This article shows how tourism has shaped Latin American environments by constructing touristic landscapes, causing environmental impacts, and affecting environmental problem solving. The author utilizes written records and interviews to document the environmental history of the Inca Trail to Machu Picchu. The transformation of the Inca Trail from overgrown path to global hiking destination began in the early twentieth century. Foreign and Peruvian scientific expeditions socially constructed the trail as natural and cultural heritage. State and corporate actors sought to advance regional and national development via tourism. In Machu Picchu and the Inca Trail, this took the form of archaeological restoration and tourism infrastructure to showcase Cusco’s heritage and modernity. Backpacking guidebooks and trekking operators helped internationalize the trail in the 1970s. By the late 1990s, it had become an experiential pilgrimage for thousands of hikers. For state officials and tour agencies, it had become an environmental problem. In 2000, new regulations took measures to improve the trail’s environment and produce an aesthetic touristic landscape. The new rules also regimented commerce, labor, and trail users to promote tourism development. The author suggests new ways of conceiving heritage tourism and park policy as part of development as well as conservation.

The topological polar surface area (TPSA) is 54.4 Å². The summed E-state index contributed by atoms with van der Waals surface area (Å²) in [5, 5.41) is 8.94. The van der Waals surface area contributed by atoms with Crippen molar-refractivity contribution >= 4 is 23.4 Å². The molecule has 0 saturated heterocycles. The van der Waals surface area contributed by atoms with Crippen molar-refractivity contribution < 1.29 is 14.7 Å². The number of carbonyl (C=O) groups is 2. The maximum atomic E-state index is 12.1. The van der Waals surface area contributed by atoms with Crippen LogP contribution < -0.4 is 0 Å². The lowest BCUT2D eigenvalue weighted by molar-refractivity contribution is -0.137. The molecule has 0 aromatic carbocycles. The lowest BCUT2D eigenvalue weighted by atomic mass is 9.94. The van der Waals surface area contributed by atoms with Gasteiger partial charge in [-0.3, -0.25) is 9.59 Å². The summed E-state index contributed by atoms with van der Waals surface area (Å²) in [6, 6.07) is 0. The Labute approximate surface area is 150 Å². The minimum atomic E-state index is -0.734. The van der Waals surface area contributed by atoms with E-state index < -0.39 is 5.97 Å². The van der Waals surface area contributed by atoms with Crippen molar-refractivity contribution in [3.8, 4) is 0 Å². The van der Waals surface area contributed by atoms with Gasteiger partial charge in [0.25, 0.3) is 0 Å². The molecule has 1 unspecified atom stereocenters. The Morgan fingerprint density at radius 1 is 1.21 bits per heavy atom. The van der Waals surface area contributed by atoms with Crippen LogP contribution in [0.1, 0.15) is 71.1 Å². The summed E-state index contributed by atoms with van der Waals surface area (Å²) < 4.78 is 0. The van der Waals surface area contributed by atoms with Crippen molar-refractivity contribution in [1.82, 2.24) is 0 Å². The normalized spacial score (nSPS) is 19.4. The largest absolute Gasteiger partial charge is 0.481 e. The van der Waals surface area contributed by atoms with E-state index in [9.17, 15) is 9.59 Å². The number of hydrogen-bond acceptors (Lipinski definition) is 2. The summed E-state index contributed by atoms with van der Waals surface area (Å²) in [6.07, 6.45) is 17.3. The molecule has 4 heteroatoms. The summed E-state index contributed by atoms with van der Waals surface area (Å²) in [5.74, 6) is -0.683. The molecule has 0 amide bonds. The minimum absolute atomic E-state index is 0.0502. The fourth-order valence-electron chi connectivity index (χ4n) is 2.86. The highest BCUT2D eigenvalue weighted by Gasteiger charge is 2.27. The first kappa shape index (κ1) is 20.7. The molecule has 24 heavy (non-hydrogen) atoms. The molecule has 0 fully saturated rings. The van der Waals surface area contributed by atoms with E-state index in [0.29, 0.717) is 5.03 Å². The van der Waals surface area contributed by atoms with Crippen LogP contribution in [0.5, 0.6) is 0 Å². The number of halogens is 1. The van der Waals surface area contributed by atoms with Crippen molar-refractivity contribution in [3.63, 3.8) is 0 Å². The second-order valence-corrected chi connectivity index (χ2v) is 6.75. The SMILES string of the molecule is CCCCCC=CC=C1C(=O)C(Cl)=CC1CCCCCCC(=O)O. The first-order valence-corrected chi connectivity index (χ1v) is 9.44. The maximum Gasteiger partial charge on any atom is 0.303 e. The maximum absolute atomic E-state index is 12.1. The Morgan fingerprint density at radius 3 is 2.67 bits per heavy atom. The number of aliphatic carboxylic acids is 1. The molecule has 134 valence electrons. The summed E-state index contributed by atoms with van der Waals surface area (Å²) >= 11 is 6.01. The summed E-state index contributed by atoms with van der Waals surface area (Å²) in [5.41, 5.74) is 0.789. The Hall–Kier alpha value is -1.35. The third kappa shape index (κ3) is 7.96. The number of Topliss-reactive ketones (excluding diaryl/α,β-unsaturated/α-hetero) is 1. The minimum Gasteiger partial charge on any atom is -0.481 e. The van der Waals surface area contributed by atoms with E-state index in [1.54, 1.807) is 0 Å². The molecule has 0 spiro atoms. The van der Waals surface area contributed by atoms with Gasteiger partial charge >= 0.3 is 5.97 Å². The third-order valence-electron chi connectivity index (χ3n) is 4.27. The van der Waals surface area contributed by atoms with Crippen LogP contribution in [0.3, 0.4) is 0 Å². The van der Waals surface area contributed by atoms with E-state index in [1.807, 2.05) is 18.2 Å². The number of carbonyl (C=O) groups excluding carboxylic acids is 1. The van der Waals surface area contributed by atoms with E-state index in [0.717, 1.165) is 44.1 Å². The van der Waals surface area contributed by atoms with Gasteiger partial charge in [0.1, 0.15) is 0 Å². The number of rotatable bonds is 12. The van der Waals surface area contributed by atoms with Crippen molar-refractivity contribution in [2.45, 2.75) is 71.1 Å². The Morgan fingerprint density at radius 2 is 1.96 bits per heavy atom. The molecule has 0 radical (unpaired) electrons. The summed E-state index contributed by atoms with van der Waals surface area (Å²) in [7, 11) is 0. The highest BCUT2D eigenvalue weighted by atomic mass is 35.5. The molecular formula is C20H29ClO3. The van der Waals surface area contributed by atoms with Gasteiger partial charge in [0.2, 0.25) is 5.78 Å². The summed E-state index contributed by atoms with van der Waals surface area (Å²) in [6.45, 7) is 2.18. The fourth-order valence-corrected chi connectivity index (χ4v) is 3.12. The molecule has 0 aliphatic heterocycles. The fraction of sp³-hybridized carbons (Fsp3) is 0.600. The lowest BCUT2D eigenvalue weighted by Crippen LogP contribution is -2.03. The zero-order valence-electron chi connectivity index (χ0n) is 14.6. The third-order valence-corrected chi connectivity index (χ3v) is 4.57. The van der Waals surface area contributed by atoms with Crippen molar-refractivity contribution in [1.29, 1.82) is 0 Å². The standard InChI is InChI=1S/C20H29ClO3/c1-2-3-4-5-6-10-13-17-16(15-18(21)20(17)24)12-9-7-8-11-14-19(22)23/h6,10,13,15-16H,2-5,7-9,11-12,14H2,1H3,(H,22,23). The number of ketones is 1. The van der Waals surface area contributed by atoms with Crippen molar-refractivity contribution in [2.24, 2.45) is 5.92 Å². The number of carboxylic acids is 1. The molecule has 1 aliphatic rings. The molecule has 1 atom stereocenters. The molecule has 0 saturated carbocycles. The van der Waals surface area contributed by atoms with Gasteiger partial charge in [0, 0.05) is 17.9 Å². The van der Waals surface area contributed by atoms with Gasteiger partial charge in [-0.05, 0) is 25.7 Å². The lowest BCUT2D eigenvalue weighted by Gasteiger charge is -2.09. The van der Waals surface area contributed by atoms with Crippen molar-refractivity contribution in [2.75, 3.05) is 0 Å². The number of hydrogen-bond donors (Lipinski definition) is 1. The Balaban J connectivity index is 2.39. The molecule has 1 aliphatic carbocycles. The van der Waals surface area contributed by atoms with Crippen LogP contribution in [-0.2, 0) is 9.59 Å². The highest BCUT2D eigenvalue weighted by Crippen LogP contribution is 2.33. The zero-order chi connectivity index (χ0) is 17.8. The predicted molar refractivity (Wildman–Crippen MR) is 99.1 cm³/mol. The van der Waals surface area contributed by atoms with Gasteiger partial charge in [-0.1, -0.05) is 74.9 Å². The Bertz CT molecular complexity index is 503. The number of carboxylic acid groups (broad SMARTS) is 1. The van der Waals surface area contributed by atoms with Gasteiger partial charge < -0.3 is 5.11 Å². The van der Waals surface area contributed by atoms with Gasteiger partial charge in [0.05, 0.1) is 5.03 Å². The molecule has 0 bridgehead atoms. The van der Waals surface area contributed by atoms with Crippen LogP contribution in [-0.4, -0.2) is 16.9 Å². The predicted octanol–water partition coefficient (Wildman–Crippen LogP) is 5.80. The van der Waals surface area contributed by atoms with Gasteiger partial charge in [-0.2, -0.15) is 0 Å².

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Keely Maxwell; Tourism, Environment, and Development on the Inca Trail. Hispanic American Historical Review 1 February 2012; 92 (1): 143–171. doi: https://doi.org/10.1215/00182168-1470995
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